The next decade will bring a crisis in national defense. Probably very early in the decade. Again the citizens will rally behind the need for a strong military. The conflict with Islam militants will not go away until moderate followers of Islam put their own house in order. Their past record does not lead to much hope. Again the Center knows that peace comes through strength. Respect is a stronger force for influence in world politics than striving to be liked. The dangers of a nuclear Iran, a rogue Pakistan, an unmistakable growing militarism in China, a probable increasing radicalization of Islam, especially in the Middle East and a democracy killing leadership in Russia will motivate us to make the sacrifices necessary to defend our country and our friends. These threats will clearly expose The UN for what is has become, a forum for discussion of popular causes. At times nice to have, but not worth the disproportionate share of American dollars.
The next decade will see the United States become a major supplier of oil and natural gas and their derivative products. We are moving that way now. As soon as the fossil fuel hating bureaucracy is changed for a less ideological and more pragmatic regime our production of fuel will jump ahead. At the same time responsible investment in alternative sources of energy will be market driven with seed money from the national budget when necessary.
The free wheeling days of the Federal Reserve will come to an end. The printing of money and the unnatural fixing of interest rates will require more than the deliberations of a group of experts meeting in secrecy. Another experiment that will run its course in the next ten years is the national control of education. It has not worked. The result has been a dumbing down of the educational system and the creation of the self-serving Teachers Union that has made a sham out of collective bargaining and failed to teach the nation’s children. The Department of Education will be abolished and replaced by a very small Presidential Advisory Council. The primary role of educating our children will be delegated to the States.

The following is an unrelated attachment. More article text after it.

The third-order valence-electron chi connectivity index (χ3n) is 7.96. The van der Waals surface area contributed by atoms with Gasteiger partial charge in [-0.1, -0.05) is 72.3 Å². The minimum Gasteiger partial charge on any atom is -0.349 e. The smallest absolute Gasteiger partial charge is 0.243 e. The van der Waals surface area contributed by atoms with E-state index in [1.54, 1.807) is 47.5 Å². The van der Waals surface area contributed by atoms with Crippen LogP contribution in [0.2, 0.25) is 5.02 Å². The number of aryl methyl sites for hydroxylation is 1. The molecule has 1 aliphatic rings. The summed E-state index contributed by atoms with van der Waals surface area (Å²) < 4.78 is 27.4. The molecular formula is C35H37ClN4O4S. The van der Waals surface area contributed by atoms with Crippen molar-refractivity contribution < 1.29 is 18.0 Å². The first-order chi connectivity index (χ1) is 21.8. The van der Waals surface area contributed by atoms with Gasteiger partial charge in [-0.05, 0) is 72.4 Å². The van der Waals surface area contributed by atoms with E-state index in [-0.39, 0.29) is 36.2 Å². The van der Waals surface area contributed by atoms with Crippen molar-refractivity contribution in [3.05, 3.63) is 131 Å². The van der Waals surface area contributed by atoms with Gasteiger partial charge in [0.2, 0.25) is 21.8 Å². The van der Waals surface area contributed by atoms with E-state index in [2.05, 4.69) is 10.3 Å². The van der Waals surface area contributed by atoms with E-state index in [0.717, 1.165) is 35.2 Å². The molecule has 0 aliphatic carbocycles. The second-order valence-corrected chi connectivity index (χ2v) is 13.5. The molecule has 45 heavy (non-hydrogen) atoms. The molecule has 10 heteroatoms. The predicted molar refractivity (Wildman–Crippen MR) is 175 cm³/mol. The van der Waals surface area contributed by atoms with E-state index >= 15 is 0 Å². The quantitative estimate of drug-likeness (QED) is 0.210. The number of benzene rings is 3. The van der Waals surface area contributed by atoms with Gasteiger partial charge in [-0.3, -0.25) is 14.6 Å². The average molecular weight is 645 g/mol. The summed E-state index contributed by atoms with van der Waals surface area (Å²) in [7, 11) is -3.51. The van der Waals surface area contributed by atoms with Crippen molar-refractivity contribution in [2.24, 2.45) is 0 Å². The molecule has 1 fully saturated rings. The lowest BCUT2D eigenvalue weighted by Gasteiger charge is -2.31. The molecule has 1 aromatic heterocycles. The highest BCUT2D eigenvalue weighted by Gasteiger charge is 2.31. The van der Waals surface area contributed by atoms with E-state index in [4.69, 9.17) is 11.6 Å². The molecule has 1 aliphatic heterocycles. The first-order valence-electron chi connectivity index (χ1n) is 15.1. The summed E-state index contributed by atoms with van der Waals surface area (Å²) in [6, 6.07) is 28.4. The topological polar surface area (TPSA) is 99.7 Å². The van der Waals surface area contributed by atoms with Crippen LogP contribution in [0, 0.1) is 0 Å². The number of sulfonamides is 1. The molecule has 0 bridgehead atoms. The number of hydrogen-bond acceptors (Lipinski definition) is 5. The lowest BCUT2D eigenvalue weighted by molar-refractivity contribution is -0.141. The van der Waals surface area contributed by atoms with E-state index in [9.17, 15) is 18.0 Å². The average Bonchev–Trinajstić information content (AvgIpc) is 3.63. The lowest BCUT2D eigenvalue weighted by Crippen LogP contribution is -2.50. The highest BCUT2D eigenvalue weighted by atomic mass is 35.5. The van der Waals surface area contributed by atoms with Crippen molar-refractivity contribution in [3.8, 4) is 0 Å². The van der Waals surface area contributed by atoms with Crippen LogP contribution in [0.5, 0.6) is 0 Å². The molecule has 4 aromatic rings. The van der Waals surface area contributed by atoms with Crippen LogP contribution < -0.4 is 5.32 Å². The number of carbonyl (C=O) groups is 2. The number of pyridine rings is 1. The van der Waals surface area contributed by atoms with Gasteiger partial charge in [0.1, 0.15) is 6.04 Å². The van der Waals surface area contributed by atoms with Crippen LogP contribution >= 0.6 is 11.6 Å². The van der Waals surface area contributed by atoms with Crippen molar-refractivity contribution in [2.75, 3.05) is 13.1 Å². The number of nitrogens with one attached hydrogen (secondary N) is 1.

Two more important changes will occur. A centrist government and those who elected it, will wonder if the government having more union members than the private sector is a good thing. The government union members have no skin in the game and really no one with whom to conduct collective bargaining. Certainly the government bureaucrats on the other side of the table have no skin in the game. In the private sector where real collective bargaining takes place as long as the government stays out of it are moving toward having a real stake in the company they work for. That’s a good thing. My last look into the future is in the area of medical care. Any government elected by the Center has to take on medical care of the people. There are pragmatic solutions. Using the forces of the market place to the extent possible is a starting point. Any system that allows patients to deal with their doctors and to have a say in the cost of their treatment will have an impact on pricing.
Obviously you cannot do justice to the next decade in a thousand words. But we all need to think about this coming election and concentrate on the real issues at stake. If not now, it will get harder and more dangerous later. It is time to begin.
Thank you to those who have read this.